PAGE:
Brooklyn Surrogate's Court 2005

Keep up to date with the latest Newspaper and Internet articles on this year's Brooklyn Surrogate Court race

Friday, September 06, 1996

Surrogate's Court Primaries (endorsements)

New York Times - Editorial - September 6, 1996

Surrogate's Court Primaries

Next Tuesday's Democratic primary elections for the obscure but powerful post of Surrogate's Court judge in Manhattan and Brooklyn have sparked intense competition and bitter debates over personality and patronage. Voters need to decide which of the candidates have the best mix of integrity, expertise, judicial temperament and administrative skills for a job that entails overseeing wills, estates and adoptions and dispensing millions of dollars in fees to lawyers acting as executors, guardians and estate trustees.


The Brooklyn Surrogate's Court has long put the needs of politicians before those of the public. All four candidates vow to clean up the place. But only State Supreme Court Justice Michael Feinberg has strong credentials. Justice Feinberg had extensive experience as a private lawyer in the Surrogate's Court before becoming a Civil Court judge and Supreme Court justice. He has a clear grasp of the court's problems and could do a better job than his three opponents -- Howard Lasher, who capped his lackluster career in the State Assembly by becoming a lackluster member of the City Council, and two undistinguished Civil Court judges, Lila Gold and Ferne Goldstein.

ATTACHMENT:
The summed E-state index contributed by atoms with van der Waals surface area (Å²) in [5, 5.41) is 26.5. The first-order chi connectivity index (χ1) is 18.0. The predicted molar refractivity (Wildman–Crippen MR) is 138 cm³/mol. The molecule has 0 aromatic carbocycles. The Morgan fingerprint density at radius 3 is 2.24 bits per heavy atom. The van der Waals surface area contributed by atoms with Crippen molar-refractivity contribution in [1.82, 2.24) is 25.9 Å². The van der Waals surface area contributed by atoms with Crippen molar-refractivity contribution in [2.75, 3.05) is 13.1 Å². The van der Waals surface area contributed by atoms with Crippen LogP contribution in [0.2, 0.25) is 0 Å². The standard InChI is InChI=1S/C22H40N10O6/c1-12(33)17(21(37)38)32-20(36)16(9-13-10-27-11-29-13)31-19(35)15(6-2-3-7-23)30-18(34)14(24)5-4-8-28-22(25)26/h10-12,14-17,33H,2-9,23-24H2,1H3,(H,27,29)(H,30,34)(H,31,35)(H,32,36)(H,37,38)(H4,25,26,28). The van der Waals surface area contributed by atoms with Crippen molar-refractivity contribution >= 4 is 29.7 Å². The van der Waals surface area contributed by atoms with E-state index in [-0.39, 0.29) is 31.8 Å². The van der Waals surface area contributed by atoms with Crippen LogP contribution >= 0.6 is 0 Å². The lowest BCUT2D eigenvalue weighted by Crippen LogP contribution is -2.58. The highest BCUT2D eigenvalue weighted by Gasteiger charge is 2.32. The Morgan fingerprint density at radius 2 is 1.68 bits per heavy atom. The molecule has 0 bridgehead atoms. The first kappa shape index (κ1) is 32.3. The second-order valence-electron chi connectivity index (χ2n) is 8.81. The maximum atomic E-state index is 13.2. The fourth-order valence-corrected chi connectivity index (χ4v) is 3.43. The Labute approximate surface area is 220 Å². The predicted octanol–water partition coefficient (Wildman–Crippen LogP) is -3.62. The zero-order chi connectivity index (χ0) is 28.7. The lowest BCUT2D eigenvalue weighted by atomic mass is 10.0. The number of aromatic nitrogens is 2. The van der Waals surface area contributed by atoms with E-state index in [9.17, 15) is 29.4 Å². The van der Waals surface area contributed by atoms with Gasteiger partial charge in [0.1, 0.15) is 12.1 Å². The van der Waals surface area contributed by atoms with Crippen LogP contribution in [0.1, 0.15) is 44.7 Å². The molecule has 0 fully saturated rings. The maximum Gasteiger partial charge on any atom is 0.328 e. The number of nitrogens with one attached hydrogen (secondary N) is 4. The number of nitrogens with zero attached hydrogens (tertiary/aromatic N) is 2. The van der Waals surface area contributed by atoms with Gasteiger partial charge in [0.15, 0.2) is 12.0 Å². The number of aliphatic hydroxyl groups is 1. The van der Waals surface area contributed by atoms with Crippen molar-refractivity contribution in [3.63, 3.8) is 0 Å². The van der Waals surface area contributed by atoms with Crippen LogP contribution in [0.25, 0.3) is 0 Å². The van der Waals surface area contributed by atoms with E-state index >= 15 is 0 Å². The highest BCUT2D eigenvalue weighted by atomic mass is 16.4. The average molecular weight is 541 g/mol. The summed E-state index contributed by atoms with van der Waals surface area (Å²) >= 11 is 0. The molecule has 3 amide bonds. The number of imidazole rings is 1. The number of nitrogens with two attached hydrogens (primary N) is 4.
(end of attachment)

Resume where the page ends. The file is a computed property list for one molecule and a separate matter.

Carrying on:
Justice Feinberg has promised reforms ranging from a panel to screen appointments and recommend changes in how the place is run, down to keeping the office open at lunchtime as a convenience to the public. But his ardent backing by the Democratic county organization, which wants to retain its patronage jobs and fees, is disquieting. With some wariness we endorse Justice Feinberg on the basis of his good record, and trust that he will stay true to his reform pledges.